Social Security Info
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Rationale for Publishing
Social Security Information
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The Social Security records are a useful source of genealogical information on Americans who have died since 1962. It is available online to individuals from several sources, including Ancestry.com and FamilySearch.org.

Source of information. The Social Security Administration (SSA) has created the Death Master File (DMF) from internal SSA records of deceased persons possessing social security numbers and whose deaths were reported to the SSA. Often this was done in connection with filing for death benefits by a family member, an attorney, a mortuary, etc. SSA then makes this information available to organizations who would like to use it internally or to publish it as a Social Security Death Index (SSDI).

Why does SSA publish this? Aren't Social Security Numbers (SSNs) confidential? Actually, the publication of death records with Social Security numbers is done by the US government to combat fraud, not facilitate it. All financial institutions and other credit issuing organizations are encouraged by the government to subscribe to the updated DMF in order to detect possible fraudulent activity associated with  deceased people.

Who is included?  As of February 2007, the SSDI contained over 81 million records. About 98% percent of the people in the SSDI died after 1962, but a few death dates go back as far as 1937. Because legal Aliens in the U.S. can obtain a Social Security card, their names may appear in the SSDI if their deaths were reported. Some 400,000 railroad retirees are also included in the SSDI. If someone is missing from the list, it may be that the benefit was never requested, an error was made on the form requesting the benefit, or an error was made when entering the information into the SSDI.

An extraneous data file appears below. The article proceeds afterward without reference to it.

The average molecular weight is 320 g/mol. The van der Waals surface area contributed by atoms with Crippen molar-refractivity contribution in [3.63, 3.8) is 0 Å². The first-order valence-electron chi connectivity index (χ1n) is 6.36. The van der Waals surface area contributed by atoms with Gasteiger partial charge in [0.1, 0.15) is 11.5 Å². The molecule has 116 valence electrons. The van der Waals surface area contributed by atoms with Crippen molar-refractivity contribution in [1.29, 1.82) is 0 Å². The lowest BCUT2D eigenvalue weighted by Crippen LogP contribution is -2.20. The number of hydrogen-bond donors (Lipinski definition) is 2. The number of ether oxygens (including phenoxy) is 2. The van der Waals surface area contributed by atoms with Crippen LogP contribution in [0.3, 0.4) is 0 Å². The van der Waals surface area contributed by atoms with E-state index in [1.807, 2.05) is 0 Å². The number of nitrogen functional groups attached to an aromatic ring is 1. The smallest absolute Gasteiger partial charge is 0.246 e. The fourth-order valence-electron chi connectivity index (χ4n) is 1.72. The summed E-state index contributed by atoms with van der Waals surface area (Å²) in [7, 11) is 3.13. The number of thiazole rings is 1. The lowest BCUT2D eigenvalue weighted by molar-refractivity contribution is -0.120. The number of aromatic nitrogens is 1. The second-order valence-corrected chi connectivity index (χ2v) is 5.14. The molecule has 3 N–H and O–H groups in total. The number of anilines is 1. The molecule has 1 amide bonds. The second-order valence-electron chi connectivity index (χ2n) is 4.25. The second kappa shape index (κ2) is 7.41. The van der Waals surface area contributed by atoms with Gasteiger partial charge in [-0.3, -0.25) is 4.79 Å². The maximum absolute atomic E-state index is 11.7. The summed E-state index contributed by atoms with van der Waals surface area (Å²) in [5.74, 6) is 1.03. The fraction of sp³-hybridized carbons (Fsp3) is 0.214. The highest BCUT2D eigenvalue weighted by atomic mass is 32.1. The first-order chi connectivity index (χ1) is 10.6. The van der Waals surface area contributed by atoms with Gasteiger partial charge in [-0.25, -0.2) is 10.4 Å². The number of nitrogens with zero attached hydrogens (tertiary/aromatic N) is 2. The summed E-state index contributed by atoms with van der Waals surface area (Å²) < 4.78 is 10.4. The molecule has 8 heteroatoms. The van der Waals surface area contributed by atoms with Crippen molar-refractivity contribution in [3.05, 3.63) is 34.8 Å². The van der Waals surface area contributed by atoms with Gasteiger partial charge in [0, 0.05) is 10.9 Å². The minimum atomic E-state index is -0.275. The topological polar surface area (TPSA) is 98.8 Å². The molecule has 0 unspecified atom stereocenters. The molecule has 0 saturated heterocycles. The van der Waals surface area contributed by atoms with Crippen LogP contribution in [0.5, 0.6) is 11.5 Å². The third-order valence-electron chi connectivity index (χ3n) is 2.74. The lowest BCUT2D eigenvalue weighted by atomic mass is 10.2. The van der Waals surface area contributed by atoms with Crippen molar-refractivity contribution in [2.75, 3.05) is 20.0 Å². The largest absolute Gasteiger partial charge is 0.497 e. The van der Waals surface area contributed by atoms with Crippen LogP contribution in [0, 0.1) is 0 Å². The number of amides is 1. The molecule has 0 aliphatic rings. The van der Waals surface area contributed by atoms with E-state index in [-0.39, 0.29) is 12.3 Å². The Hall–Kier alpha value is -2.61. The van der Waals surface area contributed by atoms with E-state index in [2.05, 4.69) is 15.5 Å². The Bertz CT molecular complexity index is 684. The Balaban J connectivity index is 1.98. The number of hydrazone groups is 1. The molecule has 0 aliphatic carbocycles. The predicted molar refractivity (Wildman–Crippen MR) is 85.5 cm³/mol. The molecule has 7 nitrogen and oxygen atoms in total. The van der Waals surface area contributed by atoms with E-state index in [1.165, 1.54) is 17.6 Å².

What facts are included? This file includes the following information on each decedent, if the data is available to the SSA: First and last name, Social Security number, state and date issued, birth date, death date, and places of last residence and final benefit.

How genealogists and family members can use. The Social Security number is often a piece of information genealogists don't have. This number can enable you to order the individual's Social Security application or claims file, leading to a discovery of a birth place, a maiden name, or parentsí names. Finding a birth and death date and Social Security number can help in a request for a death certificate or obituary. The SSDI can provide clues to the person's residence when he or she first received a Social Security card, or to a possible last residence. It can provide a clue about where the lump-sum distribution beneficiary lived. SSDI searches can help fill in the gaps on collateral lines, especially for somewhat unusual surnames.

Accuracy. The absence of a particular person in the SSDI is not proof this person is alive. Additionally, there is a possibility that incorrect records of death have been entered on the DMF. The Social Security Administration does not guarantee the accuracy of the file.

Ordering a Copy of the Social Security Application Form (SS-5). The Social Security Administration makes copies of the original Social Security application form (the SS-5) available to third parties who request information on a deceased individual. A form to request a copy is available on SSA's website. The current charge is $27.00 for a copy if the SSN is known. (Download request form)

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Last Revised: 02 Jan 2015

 
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